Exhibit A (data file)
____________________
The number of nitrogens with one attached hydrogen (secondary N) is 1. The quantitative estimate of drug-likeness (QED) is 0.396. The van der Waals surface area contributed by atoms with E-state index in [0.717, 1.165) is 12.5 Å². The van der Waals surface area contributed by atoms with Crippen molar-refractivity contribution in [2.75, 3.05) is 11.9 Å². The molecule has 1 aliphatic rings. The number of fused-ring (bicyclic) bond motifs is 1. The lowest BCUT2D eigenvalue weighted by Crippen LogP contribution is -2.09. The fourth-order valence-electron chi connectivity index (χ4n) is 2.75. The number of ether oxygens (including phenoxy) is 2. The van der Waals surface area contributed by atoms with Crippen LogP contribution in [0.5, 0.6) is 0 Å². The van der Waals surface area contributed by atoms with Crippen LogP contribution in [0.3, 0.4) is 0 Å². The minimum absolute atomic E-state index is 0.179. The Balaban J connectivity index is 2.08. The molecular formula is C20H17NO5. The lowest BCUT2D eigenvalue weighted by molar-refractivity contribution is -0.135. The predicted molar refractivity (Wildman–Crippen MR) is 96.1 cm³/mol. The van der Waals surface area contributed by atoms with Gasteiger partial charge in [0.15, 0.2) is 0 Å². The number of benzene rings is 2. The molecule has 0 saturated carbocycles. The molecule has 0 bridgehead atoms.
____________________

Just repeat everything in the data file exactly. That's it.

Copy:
The number of nitrogens with one attached hydrogen (secondary N) is 1. The quantitative estimate of drug-likeness (QED) is 0.396. The van der Waals surface area contributed by atoms with E-state index in [0.717, 1.165) is 12.5 Å². The van der Waals surface area contributed by atoms with Crippen molar-refractivity contribution in [2.75, 3.05) is 11.9 Å². The molecule has 1 aliphatic rings. The number of fused-ring (bicyclic) bond motifs is 1. The lowest BCUT2D eigenvalue weighted by Crippen LogP contribution is -2.09. The fourth-order valence-electron chi connectivity index (χ4n) is 2.75. The number of ether oxygens (including phenoxy) is 2. The van der Waals surface area contributed by atoms with Crippen LogP contribution in [0.5, 0.6) is 0 Å². The van der Waals surface area contributed by atoms with Crippen LogP contribution in [0.3, 0.4) is 0 Å². The minimum absolute atomic E-state index is 0.179. The Balaban J connectivity index is 2.08. The molecular formula is C20H17NO5. The lowest BCUT2D eigenvalue weighted by molar-refractivity contribution is -0.135. The predicted molar refractivity (Wildman–Crippen MR) is 96.1 cm³/mol. The van der Waals surface area contributed by atoms with Gasteiger partial charge in [0.15, 0.2) is 0 Å². The number of benzene rings is 2. The molecule has 0 saturated carbocycles. The molecule has 0 bridgehead atoms.